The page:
Tomato potato psyllid

Tomato potato psyllid (TPP) is a serious exotic pest that affects a range of horticultural produce including:

  • potato
  • tomato
  • eggplant
  • capsicum
  • chilli
  • tamarillo
  • goji berry
  • sweet potato.

The tiny sap sucking insect can:

  • affect plant growth
  • reduce crop yield
  • spread zebra chip bacterium (Candidates Liberibacter solanacearum) between plants.

TPP detection in Australia

In February 2017 the psyllid was identified for the first time in Australia in several Perth backyard vegetable crops and a commercial property north of Perth.

It has now been determined nationally that TPP cannot be eradicated in Australia.

To date TPP has not been detected in South Australia or any other states.

Help keep South Australia TPP free – complete a simple weekly report using the online plant pest report form.

South Australian import controls

South Australia has import controls in place on plant material, fruit and vegetables and associated planting media, machinery and equipment coming into the state from WA.

Western Australian producers cannot send host produce and associated items into South Australia unless certification conditions have been met.

The ban requirements:

  • reduce the risk of the psyllid and zebra chip bacterium reaching South Australia
  • are consistent with controls applied by other states.

Produce and live plant material at risk of carrying zebra chip bacterium is not allowed entry into South Australia.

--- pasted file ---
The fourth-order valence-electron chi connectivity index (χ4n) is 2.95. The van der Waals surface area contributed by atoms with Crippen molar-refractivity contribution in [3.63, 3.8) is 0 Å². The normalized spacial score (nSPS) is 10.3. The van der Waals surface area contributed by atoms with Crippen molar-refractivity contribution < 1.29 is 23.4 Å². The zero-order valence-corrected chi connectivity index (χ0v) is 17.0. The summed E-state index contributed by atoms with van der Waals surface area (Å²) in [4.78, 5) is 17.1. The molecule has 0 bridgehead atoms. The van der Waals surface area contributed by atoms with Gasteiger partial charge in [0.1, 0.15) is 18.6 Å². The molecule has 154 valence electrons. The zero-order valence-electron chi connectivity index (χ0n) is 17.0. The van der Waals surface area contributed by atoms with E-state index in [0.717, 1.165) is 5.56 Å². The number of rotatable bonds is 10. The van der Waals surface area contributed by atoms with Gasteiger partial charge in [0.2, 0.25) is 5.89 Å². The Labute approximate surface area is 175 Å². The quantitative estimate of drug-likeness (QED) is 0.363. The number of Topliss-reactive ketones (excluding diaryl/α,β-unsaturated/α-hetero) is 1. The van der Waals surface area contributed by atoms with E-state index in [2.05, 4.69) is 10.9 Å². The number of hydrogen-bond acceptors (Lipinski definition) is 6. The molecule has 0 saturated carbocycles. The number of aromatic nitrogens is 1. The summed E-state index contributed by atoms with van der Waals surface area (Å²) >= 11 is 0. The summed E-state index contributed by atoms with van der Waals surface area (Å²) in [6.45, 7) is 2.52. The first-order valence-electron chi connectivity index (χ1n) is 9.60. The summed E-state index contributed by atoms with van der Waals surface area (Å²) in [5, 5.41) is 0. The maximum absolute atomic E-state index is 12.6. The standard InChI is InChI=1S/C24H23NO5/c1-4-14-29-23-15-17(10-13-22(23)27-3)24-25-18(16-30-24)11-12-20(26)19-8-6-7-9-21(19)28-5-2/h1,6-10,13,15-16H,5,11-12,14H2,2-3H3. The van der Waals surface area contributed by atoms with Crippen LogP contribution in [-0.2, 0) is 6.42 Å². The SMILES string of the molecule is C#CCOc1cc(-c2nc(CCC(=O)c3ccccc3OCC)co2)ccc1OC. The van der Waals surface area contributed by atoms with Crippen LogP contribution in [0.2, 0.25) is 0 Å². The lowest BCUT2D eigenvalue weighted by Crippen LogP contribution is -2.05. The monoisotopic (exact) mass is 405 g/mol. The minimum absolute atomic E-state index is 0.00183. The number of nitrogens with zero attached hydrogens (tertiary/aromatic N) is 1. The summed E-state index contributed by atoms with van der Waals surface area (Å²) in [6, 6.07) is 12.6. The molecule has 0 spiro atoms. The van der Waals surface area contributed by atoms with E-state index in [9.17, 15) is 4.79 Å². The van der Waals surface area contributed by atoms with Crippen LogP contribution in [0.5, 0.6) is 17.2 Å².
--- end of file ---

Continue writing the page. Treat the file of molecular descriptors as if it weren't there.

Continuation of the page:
Zebra chip bacterium can persist in plants after the psyllid has been controlled.

Western Australian operations

The Department of Agriculture and Food, Western Australia (DAFWA) has quarantined affected properties. A quarantine area notice issued for the Perth metropolitan area remains in place to help prevent the spread of the psyllid. More information is available on the DAFWA website.

Since the initial detection of TPP interstate movement controls for risk material have been in place and continue to apply. Western Australia is working with other state and territory governments to develop protocols to support future interstate movements of risk material.

South Australian surveillance operation

PIRSA has commenced a surveillance operation of commercial horticultural properties across the state. This operation is essential to:

  • protect the state’s $1b horticultural industry and its producers
  • maintain pest free area status recognition
  • prevent quarantine restrictions to trade.

How commercial growers can help keep SA free from TPP

Regular sampling for TPP shows SA crops remain pest free and are attractive to trading markets.

Commercial growers can help by:

Learn how to collect samples for TPP:

If you observe anything unusual please phone the Exotic Plant Pest Hotline on 1800 084 881.

Identifying tomato potato psyllid

TPP size comparison with a five cent coin.
TPP size comparison with a five cent coin.
TPP nymphs, nymph cases and adults on the underside of tomato leaf.
TPP nymphs, nymph cases and adults on the underside of tomato leaf.
TPP nymph cases and adults.
TPP nymph cases and adults.

Photo credit: WA Department of Primary Industries and Regional Development


Adults resemble small winged cicadas and are about 3mm long.

The body is brownish and has white or yellowish markings on the thorax and a broad white band on the abdomen. Wings are transparent and held vertically over the body.


Nymphs are 2mm long, oval shaped, flattened and scale-like in appearance. Young nymphs are yellow with a pair of red eyes and three pairs of short legs. Older nymphs are greenish and fringed with hairs and have visible wing buds.


Psyllid eggs are less than 1mm long and are attached to the plant by a short vertical thread. They are usually laid on the lower surface of leaves or along the leaf stalk. Eggs are white when first laid then turn yellow to orange after a few hours.

The psyllid can spread through the movement of plant produce. It can also disperse through natural pathways such as flight and wind.

Further information

Page Last Reviewed: 01 May 2017
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